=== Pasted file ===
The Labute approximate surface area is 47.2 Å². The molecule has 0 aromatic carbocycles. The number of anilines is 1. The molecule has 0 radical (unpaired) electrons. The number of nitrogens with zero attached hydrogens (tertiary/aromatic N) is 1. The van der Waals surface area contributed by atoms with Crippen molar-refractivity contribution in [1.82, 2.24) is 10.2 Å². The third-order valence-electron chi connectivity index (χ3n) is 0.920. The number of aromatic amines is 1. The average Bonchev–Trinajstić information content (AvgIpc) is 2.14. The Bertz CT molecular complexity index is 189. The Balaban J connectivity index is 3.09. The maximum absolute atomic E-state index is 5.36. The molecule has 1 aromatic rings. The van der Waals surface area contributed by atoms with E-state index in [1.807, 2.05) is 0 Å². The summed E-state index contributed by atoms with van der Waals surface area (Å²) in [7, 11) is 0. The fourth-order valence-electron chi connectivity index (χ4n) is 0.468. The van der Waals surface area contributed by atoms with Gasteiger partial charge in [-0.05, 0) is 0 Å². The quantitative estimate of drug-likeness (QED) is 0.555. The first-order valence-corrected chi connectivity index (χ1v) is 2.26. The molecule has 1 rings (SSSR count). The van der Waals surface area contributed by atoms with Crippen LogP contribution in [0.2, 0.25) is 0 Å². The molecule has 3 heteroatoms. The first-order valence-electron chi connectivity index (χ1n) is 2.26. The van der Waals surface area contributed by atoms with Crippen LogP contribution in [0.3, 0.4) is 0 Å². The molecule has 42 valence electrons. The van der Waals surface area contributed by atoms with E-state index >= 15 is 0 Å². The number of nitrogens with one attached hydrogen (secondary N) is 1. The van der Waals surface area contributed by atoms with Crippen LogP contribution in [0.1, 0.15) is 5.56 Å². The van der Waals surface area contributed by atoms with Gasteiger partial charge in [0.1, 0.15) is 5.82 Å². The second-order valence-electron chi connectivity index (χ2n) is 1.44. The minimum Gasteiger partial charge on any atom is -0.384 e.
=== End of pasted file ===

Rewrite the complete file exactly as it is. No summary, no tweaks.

The Labute approximate surface area is 47.2 Å². The molecule has 0 aromatic carbocycles. The number of anilines is 1. The molecule has 0 radical (unpaired) electrons. The number of nitrogens with zero attached hydrogens (tertiary/aromatic N) is 1. The van der Waals surface area contributed by atoms with Crippen molar-refractivity contribution in [1.82, 2.24) is 10.2 Å². The third-order valence-electron chi connectivity index (χ3n) is 0.920. The number of aromatic amines is 1. The average Bonchev–Trinajstić information content (AvgIpc) is 2.14. The Bertz CT molecular complexity index is 189. The Balaban J connectivity index is 3.09. The maximum absolute atomic E-state index is 5.36. The molecule has 1 aromatic rings. The van der Waals surface area contributed by atoms with E-state index in [1.807, 2.05) is 0 Å². The summed E-state index contributed by atoms with van der Waals surface area (Å²) in [7, 11) is 0. The fourth-order valence-electron chi connectivity index (χ4n) is 0.468. The van der Waals surface area contributed by atoms with Gasteiger partial charge in [-0.05, 0) is 0 Å². The quantitative estimate of drug-likeness (QED) is 0.555. The first-order valence-corrected chi connectivity index (χ1v) is 2.26. The molecule has 1 rings (SSSR count). The van der Waals surface area contributed by atoms with Crippen LogP contribution in [0.2, 0.25) is 0 Å². The molecule has 3 heteroatoms. The first-order valence-electron chi connectivity index (χ1n) is 2.26. The van der Waals surface area contributed by atoms with Crippen LogP contribution in [0.3, 0.4) is 0 Å². The molecule has 42 valence electrons. The van der Waals surface area contributed by atoms with E-state index >= 15 is 0 Å². The number of nitrogens with one attached hydrogen (secondary N) is 1. The van der Waals surface area contributed by atoms with Crippen LogP contribution in [0.1, 0.15) is 5.56 Å². The van der Waals surface area contributed by atoms with Gasteiger partial charge in [0.1, 0.15) is 5.82 Å². The second-order valence-electron chi connectivity index (χ2n) is 1.44. The minimum Gasteiger partial charge on any atom is -0.384 e.